ABSTRACT

Depending on environmental conditions UNS(1) S32205 duplex stainless steel may suffer from Stress Corrosion Cracking (SCC) assisted by H2S initiated by local corrosion processes that involve the selective dissolution of the ferritic phase or the austenitic phase. The intent of this paper is first to study the evolution of the susceptibility of SCC assisted by H2S according temperature and pH. In a second phase, links are highlighted between the differences of cracking resistance and localized corrosion morphologies. Results show that the temperature of highest susceptibility to SCC assisted by H2S depends on the pH of the environment, moving from 80 °C at low pH (2.8 – 3.5) to temperature between 50 – 20 °C at higher pH (4.5 – 6.0). The maximum of cracking susceptibility seems to correlate with selective corrosion of ferrite coupled with transgranular cracks of the austenite.

INTRODUCTION

With their high mechanical properties and good corrosion resistance, duplex stainless steels (DSS) represent an attractive technical-economic choice for oil and gas applications such as risers, flowlines and topside equipment. However, with the presence of hydrogen sulfide (H2S) and chlorides (NaCl), it is known that these alloys can suffer from pitting corrosion, selective dissolution of one phase and stress corrosion cracking assisted by H2S (SCC). Consequently, a large number of studies have been published on the resistance of DSS in H2S containing environments over the last forty years.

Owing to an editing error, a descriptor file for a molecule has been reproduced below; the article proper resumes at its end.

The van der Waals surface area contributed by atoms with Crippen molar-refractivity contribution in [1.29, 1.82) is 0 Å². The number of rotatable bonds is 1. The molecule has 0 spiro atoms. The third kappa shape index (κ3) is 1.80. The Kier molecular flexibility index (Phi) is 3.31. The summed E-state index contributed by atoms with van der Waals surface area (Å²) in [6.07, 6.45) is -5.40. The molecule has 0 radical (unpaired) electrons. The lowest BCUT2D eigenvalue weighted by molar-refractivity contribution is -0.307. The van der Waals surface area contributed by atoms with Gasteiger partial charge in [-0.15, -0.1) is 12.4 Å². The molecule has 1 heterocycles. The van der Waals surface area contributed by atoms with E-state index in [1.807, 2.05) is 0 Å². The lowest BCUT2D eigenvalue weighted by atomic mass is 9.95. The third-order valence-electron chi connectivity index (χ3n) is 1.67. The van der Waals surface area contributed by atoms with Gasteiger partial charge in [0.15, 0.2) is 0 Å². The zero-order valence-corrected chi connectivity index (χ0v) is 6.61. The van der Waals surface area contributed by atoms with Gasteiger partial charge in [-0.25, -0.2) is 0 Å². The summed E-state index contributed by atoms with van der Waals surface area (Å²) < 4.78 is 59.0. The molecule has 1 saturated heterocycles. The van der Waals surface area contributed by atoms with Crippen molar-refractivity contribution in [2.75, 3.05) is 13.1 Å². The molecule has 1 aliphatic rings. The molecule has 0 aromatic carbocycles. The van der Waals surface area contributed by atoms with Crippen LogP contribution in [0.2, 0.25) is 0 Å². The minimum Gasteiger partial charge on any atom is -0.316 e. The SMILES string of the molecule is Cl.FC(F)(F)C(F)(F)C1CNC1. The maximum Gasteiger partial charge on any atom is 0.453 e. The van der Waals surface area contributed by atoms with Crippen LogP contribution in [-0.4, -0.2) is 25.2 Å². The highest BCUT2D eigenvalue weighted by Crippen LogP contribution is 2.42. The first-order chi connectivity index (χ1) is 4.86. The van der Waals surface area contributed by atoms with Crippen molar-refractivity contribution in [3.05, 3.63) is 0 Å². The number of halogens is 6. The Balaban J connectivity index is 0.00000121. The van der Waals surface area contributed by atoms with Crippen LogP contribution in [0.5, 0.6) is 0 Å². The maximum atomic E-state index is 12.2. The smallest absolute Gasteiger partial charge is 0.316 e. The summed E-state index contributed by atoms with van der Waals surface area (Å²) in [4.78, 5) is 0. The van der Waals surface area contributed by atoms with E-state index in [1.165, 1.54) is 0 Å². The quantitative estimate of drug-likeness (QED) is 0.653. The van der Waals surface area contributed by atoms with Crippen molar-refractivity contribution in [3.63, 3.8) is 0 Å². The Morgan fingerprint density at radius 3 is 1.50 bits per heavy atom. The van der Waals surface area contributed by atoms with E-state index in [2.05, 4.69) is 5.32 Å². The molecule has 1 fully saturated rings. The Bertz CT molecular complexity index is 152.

A number of authors mentioned that a maximum SCC susceptibility for DSS was observed in a temperature range between 50 and 100 °C. In NACE solution A, A. El-Yazgi et al.1 observed a minimum ductility at 60 – 70 °C. This minimum is attributed to the combination between hydrogen diffusion process and localized pitting. The critical pitting temperature is 50 °C, above 80 °C the pits would become too numerous. The dissolution, which is thermally activated, would cause blunting of any cracks initiated and would also hinder the entry of hydrogen, by the corrosion product. Below 50 °C, the cracking would very similar to hydrogen embrittlement in hydrogen atmosphere. J. Sakai et al.2 also found that susceptibility of a 23 % Cr DSS to SCC is greatest at temperature from 50 to 100 °C. Likewise, P. R. Rhodes et al.3 found a minimum of SSC resistance close to 60 °C in pH 3 solutions at 0.2 and 1 bar H2S. Similarly, K. van Gelder et al.4 observed for their DSS that temperature exerts the largest influence on the SCC in sour environments. At 20 °C no crack were observed up to PH2S = 0.5 bar, whereas at 80 °C cracking occurred partial pressures of H2S as low as 0.1 bar, despite the fact that the solubility of H2S decreases with the increasing temperature5.

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